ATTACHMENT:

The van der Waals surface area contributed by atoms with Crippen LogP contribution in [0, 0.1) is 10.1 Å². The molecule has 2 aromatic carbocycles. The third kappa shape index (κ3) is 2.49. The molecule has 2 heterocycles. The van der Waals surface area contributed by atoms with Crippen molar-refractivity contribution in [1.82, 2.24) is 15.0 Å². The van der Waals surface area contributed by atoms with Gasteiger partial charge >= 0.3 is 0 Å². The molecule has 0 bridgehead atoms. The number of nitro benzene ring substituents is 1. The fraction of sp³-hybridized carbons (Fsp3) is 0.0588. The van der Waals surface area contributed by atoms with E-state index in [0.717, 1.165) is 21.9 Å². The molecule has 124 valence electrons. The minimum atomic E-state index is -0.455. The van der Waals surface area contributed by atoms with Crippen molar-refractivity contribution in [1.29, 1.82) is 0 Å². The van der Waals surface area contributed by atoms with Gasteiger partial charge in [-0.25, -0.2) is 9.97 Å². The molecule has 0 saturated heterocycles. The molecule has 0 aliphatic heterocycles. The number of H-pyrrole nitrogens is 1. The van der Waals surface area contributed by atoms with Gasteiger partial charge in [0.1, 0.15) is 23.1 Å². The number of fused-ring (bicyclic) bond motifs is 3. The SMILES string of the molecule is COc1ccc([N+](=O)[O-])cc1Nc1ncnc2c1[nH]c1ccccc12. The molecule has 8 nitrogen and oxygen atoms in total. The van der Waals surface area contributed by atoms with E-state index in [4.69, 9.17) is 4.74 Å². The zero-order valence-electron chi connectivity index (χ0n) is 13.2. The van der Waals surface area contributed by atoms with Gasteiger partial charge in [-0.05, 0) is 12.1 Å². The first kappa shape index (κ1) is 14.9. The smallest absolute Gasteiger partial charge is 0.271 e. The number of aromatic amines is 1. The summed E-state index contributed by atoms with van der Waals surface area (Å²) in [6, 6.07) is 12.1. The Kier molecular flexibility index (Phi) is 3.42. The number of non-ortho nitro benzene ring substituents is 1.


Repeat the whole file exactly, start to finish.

The van der Waals surface area contributed by atoms with Crippen LogP contribution in [0, 0.1) is 10.1 Å². The molecule has 2 aromatic carbocycles. The third kappa shape index (κ3) is 2.49. The molecule has 2 heterocycles. The van der Waals surface area contributed by atoms with Crippen molar-refractivity contribution in [1.82, 2.24) is 15.0 Å². The van der Waals surface area contributed by atoms with Gasteiger partial charge >= 0.3 is 0 Å². The molecule has 0 bridgehead atoms. The number of nitro benzene ring substituents is 1. The fraction of sp³-hybridized carbons (Fsp3) is 0.0588. The van der Waals surface area contributed by atoms with E-state index in [0.717, 1.165) is 21.9 Å². The molecule has 124 valence electrons. The minimum atomic E-state index is -0.455. The van der Waals surface area contributed by atoms with Crippen molar-refractivity contribution in [1.29, 1.82) is 0 Å². The van der Waals surface area contributed by atoms with Gasteiger partial charge in [-0.25, -0.2) is 9.97 Å². The molecule has 0 saturated heterocycles. The molecule has 0 aliphatic heterocycles. The number of H-pyrrole nitrogens is 1. The van der Waals surface area contributed by atoms with Gasteiger partial charge in [0.1, 0.15) is 23.1 Å². The number of fused-ring (bicyclic) bond motifs is 3. The SMILES string of the molecule is COc1ccc([N+](=O)[O-])cc1Nc1ncnc2c1[nH]c1ccccc12. The molecule has 8 nitrogen and oxygen atoms in total. The van der Waals surface area contributed by atoms with E-state index in [4.69, 9.17) is 4.74 Å². The zero-order valence-electron chi connectivity index (χ0n) is 13.2. The van der Waals surface area contributed by atoms with Gasteiger partial charge in [-0.05, 0) is 12.1 Å². The first kappa shape index (κ1) is 14.9. The smallest absolute Gasteiger partial charge is 0.271 e. The number of aromatic amines is 1. The summed E-state index contributed by atoms with van der Waals surface area (Å²) in [6, 6.07) is 12.1. The Kier molecular flexibility index (Phi) is 3.42. The number of non-ortho nitro benzene ring substituents is 1.